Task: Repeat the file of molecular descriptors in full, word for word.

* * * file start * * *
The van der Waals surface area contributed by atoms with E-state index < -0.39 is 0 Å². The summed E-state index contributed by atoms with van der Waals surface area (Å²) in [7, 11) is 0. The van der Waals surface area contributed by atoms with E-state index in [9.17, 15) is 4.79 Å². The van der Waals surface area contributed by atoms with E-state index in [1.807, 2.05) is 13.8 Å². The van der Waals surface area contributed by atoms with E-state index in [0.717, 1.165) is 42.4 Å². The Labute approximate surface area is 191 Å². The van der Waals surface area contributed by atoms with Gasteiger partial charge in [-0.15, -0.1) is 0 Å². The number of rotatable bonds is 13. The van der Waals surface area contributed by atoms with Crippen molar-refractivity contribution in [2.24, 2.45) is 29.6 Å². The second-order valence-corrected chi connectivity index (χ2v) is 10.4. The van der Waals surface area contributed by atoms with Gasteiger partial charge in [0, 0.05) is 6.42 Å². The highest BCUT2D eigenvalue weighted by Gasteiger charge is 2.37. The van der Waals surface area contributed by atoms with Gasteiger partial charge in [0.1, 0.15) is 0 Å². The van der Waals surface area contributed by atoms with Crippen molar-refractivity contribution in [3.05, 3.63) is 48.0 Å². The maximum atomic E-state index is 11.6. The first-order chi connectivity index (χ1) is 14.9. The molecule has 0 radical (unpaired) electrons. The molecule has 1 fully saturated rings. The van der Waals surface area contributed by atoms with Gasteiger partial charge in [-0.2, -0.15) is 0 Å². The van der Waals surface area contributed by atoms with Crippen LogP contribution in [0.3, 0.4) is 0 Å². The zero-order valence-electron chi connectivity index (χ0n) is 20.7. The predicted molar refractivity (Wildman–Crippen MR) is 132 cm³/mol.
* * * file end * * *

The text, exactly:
The van der Waals surface area contributed by atoms with E-state index < -0.39 is 0 Å². The summed E-state index contributed by atoms with van der Waals surface area (Å²) in [7, 11) is 0. The van der Waals surface area contributed by atoms with E-state index in [9.17, 15) is 4.79 Å². The van der Waals surface area contributed by atoms with E-state index in [1.807, 2.05) is 13.8 Å². The van der Waals surface area contributed by atoms with E-state index in [0.717, 1.165) is 42.4 Å². The Labute approximate surface area is 191 Å². The van der Waals surface area contributed by atoms with Gasteiger partial charge in [-0.15, -0.1) is 0 Å². The number of rotatable bonds is 13. The van der Waals surface area contributed by atoms with Crippen molar-refractivity contribution in [2.24, 2.45) is 29.6 Å². The second-order valence-corrected chi connectivity index (χ2v) is 10.4. The van der Waals surface area contributed by atoms with Gasteiger partial charge in [0, 0.05) is 6.42 Å². The highest BCUT2D eigenvalue weighted by Gasteiger charge is 2.37. The van der Waals surface area contributed by atoms with Gasteiger partial charge in [0.1, 0.15) is 0 Å². The van der Waals surface area contributed by atoms with Crippen molar-refractivity contribution in [3.05, 3.63) is 48.0 Å². The maximum atomic E-state index is 11.6. The first-order chi connectivity index (χ1) is 14.9. The molecule has 0 radical (unpaired) electrons. The molecule has 1 fully saturated rings. The van der Waals surface area contributed by atoms with Gasteiger partial charge in [-0.2, -0.15) is 0 Å². The van der Waals surface area contributed by atoms with Crippen LogP contribution in [0.3, 0.4) is 0 Å². The zero-order valence-electron chi connectivity index (χ0n) is 20.7. The predicted molar refractivity (Wildman–Crippen MR) is 132 cm³/mol.